Advanced Ignition for the 21st Century
Overview of the LASAR® electronic ignition system and its operation – Part I
By Harry Fenton
The years since the mid-1990’s have been exciting and revolutionary times for the piston-powered general aviation (GA) market. Many manufacturers have entered this "technology renaissance," offering new products for these aircraft. This article will provide an overview of one of these new products — Unison’s electronic ignition system called LASAR®.
What is it?
LASAR, which stands for Limited Authority Spark Advance Regulator, is the first and only stand alone microprocessor-based engine control system approved by the FAA for GA piston aircraft. It consists of a controller, two magnetos, a low voltage harness, a special status cockpit light, and a CHT probe. The controller is a sealed box, which mounts to the firewall and contains the electronics and software for controlling ignition. The magnetos are similar to conventional magnetos but also include electronic circuitry. The low voltage harness electrically connects the controller to aircraft power, the magnetos, the cockpit light, the ignition switch, and the CHT probe. The cockpit light provides an indication of system status (ON or OFF). The CHT probe is used as a control input in the LASAR system.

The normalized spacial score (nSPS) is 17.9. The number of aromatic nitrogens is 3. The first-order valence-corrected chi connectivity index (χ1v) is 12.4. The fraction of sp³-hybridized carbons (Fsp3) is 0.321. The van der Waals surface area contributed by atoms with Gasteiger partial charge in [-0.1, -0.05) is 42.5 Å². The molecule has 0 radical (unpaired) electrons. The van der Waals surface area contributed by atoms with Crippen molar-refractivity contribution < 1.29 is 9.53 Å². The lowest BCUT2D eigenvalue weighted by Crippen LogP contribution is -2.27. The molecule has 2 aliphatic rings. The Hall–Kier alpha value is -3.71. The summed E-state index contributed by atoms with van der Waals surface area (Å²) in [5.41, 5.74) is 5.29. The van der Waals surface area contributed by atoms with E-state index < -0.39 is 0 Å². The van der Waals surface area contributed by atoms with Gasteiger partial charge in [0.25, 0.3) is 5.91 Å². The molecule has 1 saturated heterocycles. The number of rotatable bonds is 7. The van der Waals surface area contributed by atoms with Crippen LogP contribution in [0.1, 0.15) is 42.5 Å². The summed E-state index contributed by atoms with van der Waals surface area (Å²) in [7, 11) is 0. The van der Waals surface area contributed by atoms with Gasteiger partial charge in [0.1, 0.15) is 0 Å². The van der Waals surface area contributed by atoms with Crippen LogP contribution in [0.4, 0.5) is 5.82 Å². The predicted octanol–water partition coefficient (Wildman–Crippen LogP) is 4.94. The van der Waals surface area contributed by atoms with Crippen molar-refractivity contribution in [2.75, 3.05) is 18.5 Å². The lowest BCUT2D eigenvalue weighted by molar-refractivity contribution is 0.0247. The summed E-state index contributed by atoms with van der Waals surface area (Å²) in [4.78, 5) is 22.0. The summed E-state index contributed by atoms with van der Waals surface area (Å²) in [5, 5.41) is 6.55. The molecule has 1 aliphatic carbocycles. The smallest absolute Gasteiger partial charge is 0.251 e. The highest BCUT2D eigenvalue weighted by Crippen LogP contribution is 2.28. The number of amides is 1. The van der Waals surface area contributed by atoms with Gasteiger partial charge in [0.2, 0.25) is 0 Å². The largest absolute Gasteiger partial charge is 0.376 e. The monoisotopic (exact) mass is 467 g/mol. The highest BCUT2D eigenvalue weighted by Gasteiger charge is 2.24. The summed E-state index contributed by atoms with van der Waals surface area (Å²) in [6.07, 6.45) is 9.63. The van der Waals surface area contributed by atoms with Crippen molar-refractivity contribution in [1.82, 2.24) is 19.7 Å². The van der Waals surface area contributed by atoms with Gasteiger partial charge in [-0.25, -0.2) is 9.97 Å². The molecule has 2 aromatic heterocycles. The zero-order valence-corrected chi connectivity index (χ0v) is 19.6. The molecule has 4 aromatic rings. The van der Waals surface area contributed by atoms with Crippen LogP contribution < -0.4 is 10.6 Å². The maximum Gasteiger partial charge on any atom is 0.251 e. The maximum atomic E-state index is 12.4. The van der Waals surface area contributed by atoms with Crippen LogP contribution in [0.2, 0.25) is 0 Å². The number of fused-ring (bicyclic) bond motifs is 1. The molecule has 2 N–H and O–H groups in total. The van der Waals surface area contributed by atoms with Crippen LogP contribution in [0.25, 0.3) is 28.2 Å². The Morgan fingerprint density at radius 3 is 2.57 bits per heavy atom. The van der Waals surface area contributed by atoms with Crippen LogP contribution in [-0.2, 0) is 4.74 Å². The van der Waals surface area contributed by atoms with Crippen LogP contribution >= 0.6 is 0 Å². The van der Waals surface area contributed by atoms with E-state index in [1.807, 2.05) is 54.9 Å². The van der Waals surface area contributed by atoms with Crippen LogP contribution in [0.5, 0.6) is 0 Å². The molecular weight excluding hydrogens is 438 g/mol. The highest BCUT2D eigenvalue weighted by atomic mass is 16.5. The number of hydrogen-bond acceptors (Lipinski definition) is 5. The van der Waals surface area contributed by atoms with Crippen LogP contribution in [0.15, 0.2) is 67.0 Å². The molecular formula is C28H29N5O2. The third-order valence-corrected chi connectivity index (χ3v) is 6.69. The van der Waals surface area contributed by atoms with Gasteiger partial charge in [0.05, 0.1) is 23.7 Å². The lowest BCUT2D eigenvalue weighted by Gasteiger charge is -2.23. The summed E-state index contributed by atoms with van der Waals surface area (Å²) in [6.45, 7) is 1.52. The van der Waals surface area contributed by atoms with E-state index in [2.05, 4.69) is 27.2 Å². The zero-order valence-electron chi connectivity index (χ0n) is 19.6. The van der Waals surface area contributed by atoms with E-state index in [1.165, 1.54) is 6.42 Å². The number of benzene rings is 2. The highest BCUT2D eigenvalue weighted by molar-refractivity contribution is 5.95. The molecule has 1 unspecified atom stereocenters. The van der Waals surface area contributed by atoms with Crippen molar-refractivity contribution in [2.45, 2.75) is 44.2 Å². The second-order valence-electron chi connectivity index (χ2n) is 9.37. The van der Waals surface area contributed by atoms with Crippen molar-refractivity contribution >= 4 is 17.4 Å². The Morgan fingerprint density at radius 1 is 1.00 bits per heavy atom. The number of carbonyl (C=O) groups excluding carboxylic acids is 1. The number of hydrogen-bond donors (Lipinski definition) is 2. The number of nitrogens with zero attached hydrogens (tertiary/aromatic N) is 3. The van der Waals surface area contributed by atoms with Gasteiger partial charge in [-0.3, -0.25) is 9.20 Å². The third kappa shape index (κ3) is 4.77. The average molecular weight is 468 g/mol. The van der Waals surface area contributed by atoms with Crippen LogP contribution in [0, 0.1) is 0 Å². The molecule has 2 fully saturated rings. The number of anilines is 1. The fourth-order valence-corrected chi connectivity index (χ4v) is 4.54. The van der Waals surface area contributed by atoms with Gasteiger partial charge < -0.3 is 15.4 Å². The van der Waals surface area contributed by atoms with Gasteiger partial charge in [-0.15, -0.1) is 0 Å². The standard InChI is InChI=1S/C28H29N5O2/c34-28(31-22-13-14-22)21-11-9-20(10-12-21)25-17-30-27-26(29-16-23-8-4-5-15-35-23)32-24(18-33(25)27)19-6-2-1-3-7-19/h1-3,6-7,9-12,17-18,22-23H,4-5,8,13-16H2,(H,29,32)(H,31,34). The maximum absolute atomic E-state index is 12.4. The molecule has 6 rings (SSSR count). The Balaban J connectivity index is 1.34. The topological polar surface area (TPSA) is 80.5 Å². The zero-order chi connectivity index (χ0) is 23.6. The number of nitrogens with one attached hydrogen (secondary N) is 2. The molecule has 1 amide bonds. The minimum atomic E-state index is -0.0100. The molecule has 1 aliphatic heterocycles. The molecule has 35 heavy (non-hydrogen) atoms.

This system optimizes the timing of the engine by electronically advancing the timing in response to the absolute manifold pressure and the engine RPM, resulting in better fuel efficiency and improved horsepower. It can provide ignition timing advance angles from zero to 50 degrees before top dead center (BTDC). The net effect is that the engine can develop more power output for a given amount of fuel input. An additional benefit is a smoother running engine.
During engine start, LASAR provides a high energy spark discharge. The higher available energy can contribute to better engine starting if the spark plugs are wet or carbon-fouled, and in cold temperature conditions when the fuel is less likely to properly atomize.
In order to provide optimum engine performance while at the same time providing ignition system redundancy as required by FAR 33.37, Unison elected to incorporate the best features of magnetos with the advantages of electronics into the architecture of the overall system. The overriding concept is simple: electronics are used to advance and enhance ignition, but if the electronics fail or lose electrical power, then the fail-safe backup is the tried and true magneto.
LASAR magnetos are similar in concept to conventional magnetos because in the back-up mode, they must function just like conventional magnetos. However, they are also a very integral part of the system’s operation when in the LASAR electronic mode. The engine rpm and crankshaft position inputs, the generation and distribution of the spark, and the fail-safe switching from LASAR magneto to conventional magneto all take place in the LASAR magnetos.
In operation, a relay in the magneto circuitry serves as the switching mechanism between LASAR mode and backup magneto mode. When the LASAR controller is providing power to the LASAR magneto relay, the relay contacts, which connect the controller to the magneto coil, are closed. If power fails or the controller commands backup operation, then the relay contacts open, connecting the magneto coil to the backup magneto circuit.